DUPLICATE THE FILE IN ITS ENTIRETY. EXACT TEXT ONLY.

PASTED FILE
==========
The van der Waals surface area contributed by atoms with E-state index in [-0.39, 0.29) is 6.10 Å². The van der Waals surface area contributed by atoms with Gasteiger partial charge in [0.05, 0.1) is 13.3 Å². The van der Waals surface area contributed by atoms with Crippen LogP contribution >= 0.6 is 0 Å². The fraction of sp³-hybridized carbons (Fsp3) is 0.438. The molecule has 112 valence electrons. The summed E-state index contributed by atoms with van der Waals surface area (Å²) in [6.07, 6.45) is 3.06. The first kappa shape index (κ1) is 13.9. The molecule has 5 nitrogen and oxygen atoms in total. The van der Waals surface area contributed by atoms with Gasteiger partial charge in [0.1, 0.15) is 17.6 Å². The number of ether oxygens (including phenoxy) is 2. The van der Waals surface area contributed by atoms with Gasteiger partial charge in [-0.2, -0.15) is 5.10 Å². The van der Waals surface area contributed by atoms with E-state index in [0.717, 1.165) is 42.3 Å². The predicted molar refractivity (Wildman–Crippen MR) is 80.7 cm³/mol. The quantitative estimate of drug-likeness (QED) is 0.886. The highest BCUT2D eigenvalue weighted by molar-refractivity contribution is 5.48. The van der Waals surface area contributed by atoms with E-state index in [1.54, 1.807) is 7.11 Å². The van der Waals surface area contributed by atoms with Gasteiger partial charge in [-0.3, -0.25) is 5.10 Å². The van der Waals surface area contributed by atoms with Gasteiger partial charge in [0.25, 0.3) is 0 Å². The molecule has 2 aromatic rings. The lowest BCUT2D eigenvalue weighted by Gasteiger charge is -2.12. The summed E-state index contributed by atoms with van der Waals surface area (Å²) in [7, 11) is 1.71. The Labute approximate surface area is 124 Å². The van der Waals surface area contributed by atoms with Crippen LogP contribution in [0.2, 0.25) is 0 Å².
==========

The van der Waals surface area contributed by atoms with E-state index in [-0.39, 0.29) is 6.10 Å². The van der Waals surface area contributed by atoms with Gasteiger partial charge in [0.05, 0.1) is 13.3 Å². The van der Waals surface area contributed by atoms with Crippen LogP contribution >= 0.6 is 0 Å². The fraction of sp³-hybridized carbons (Fsp3) is 0.438. The molecule has 112 valence electrons. The summed E-state index contributed by atoms with van der Waals surface area (Å²) in [6.07, 6.45) is 3.06. The first kappa shape index (κ1) is 13.9. The molecule has 5 nitrogen and oxygen atoms in total. The van der Waals surface area contributed by atoms with Gasteiger partial charge in [0.1, 0.15) is 17.6 Å². The number of ether oxygens (including phenoxy) is 2. The van der Waals surface area contributed by atoms with Gasteiger partial charge in [-0.2, -0.15) is 5.10 Å². The van der Waals surface area contributed by atoms with E-state index in [0.717, 1.165) is 42.3 Å². The predicted molar refractivity (Wildman–Crippen MR) is 80.7 cm³/mol. The quantitative estimate of drug-likeness (QED) is 0.886. The highest BCUT2D eigenvalue weighted by molar-refractivity contribution is 5.48. The van der Waals surface area contributed by atoms with E-state index in [1.54, 1.807) is 7.11 Å². The van der Waals surface area contributed by atoms with Gasteiger partial charge in [-0.3, -0.25) is 5.10 Å². The van der Waals surface area contributed by atoms with Gasteiger partial charge in [0.25, 0.3) is 0 Å². The molecule has 2 aromatic rings. The lowest BCUT2D eigenvalue weighted by Gasteiger charge is -2.12. The summed E-state index contributed by atoms with van der Waals surface area (Å²) in [7, 11) is 1.71. The Labute approximate surface area is 124 Å². The van der Waals surface area contributed by atoms with Crippen LogP contribution in [0.2, 0.25) is 0 Å².